KJ: Everyone has their own voice as an artist, I’m not going to say there’s a special “blackness.” So why go back to doing a show like this? I don’t think it is going back because at that time, these shows were organized with no aesthetic focus. Back then, if you were a black person and made art, you were in the show. This show is not like that. It has a focus; we’re talking about a historical time period and a group of people who knew each other and worked together. Also this is why I added this other section [primarily not African American] called “Friends.” [But] it’s a double-edged sword: You don’t want to continue to isolate people in shows about race, but on the other hand this show is about the historical permutations of a time period, what people were making, and also it’s a pedagogical tool. If people don’t know about this work, how are the artists going to get into other shows?

SN: I feel the same way as Kellie. Periodically, I teach African American art history in Colorado, and I’m amazed at the students. They cannot name a single black artist, forget Native American or Asian American, not even Noguchi. Cultural literacy is important for everyone, so I think something like this is incredibly important.


MH: And remember we’re talking about a major show at the Hammer Museum, not something in the basement.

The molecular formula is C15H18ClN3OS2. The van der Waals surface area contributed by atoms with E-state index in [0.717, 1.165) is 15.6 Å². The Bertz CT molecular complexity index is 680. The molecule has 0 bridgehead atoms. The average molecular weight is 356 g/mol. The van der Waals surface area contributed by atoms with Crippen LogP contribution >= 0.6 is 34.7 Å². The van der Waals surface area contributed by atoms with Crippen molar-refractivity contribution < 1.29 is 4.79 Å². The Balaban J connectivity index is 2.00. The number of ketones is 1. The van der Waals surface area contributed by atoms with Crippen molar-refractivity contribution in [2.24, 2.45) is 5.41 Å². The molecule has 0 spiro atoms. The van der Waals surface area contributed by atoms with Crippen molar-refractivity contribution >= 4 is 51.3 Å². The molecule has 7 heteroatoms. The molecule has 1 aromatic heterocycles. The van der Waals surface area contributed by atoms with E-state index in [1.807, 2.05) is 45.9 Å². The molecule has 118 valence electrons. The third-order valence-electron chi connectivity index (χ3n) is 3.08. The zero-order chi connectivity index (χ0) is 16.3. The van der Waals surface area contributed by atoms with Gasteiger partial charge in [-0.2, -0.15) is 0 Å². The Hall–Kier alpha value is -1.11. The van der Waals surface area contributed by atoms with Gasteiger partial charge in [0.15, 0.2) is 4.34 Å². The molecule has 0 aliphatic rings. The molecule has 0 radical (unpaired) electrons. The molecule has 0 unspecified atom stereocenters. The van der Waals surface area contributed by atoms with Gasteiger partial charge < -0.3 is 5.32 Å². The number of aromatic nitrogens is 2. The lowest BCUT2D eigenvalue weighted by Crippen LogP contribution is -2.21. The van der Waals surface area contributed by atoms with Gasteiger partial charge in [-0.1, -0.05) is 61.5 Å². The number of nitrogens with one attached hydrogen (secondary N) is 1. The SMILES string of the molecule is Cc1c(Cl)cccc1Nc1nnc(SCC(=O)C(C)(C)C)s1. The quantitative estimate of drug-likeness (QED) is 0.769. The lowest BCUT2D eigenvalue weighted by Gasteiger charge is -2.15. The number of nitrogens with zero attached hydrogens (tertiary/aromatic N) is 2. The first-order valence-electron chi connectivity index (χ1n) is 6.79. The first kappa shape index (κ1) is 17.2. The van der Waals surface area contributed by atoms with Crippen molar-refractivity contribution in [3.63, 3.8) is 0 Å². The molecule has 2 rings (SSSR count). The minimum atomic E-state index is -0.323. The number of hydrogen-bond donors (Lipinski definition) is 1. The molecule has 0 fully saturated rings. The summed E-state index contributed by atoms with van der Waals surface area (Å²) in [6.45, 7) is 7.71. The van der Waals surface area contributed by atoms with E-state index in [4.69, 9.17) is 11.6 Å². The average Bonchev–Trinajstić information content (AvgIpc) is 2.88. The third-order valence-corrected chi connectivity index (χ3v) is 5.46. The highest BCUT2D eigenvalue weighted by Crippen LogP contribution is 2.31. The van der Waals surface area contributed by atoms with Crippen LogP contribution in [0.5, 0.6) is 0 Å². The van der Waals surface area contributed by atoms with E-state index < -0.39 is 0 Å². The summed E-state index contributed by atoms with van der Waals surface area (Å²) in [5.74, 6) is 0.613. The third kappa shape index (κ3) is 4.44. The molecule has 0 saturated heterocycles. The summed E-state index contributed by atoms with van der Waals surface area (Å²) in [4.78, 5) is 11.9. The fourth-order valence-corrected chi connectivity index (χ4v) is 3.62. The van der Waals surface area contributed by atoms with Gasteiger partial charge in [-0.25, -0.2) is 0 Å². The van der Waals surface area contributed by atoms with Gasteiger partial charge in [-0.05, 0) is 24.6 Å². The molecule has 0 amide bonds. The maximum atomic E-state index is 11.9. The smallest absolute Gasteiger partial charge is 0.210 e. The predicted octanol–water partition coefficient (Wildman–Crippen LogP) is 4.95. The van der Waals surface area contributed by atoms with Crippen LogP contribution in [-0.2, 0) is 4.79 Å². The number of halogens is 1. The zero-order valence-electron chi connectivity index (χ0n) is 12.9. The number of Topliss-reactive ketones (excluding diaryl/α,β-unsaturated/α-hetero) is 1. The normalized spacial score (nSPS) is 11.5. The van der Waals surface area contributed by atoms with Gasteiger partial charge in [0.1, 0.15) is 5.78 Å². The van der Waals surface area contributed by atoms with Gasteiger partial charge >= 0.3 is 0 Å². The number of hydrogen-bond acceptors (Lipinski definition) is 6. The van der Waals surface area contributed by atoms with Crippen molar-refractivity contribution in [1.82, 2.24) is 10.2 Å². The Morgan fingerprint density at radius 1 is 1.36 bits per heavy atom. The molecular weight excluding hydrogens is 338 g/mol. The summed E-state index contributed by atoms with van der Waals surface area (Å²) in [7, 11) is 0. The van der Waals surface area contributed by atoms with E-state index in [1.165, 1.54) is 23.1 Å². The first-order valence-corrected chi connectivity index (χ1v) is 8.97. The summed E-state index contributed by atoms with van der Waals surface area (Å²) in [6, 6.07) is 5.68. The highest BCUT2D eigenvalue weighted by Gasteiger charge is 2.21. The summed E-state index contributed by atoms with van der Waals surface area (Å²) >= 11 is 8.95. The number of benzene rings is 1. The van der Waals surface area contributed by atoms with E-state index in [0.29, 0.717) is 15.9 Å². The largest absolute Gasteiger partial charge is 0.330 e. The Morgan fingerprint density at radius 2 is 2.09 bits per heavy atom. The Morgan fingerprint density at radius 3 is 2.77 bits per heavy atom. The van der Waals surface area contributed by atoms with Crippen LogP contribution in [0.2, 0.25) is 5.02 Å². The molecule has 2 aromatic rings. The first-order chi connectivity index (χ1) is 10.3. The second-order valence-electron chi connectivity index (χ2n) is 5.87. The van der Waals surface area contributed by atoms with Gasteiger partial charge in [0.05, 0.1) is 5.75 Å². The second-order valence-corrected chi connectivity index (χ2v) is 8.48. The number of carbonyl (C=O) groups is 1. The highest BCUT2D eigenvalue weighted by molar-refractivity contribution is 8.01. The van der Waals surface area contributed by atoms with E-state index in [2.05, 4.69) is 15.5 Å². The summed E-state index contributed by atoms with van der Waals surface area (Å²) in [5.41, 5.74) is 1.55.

Both of you have made work and staged performances in unlikely urban locations. Why go out of your way to find unconventional sites?

MH: Senga was really instrumental in finding these crazy spaces, collecting us and getting us to jump out of windows. I remember this school, a Catholic school, a building that was halfway torn down but you could still get in it, and Senga went up in the window in one of these towers and became Rapunzel.

SN: They were demolishing the building, and I said this couldn’t happen, it’s been in the community so long. It was a Catholic school on Arlington between Pico and Venice. It was a wonderful, beautiful brick building.

MH: And “Freeway Fets” was Senga’s contribution to the “CETA, Title VI” show we did at Brockman. She did a performance under a freeway overpass — just off of Pico, probably the Harbor Freeway.

SN: CETA was a federal program that was supposed to be the 1970s version of the WPA. It was supposed to hire artists to do public art around the city, and Brockman gallery was the agent that handled that along with Caltrans. So my work was called “Freeway Fets,” short for fetishes. I danced and Maren and David Hammons collaborated with me, along with other members of this collective called Studio Z. It was a wild performance that brought together men and women, and I did these ritual costumes.


Many women artists in L.A. in the ‘70s were collaborating in different ways — I’m thinking of the Woman’s Building and Womanhouse. Is it fair to say that collaboration was embraced by women artists as a way of making art, or making art meaningful?

MH: The women’s movement brought it to light, but I think that inclination was always there. The idea of women working on quilts together, raising children together, collaborative householdry, is part of our history. It’s universal. I think there’s a different ego involvement with women: less aggressive and more willing to be collaborative.

KJ: I think the standard model of art history is to focus on the lone genius, usually male and usually white, but now in 2011 you see a lot of artists collaboratives, who tend to be more socially oriented. This is a way that artists are working now. It’s something whose time has come.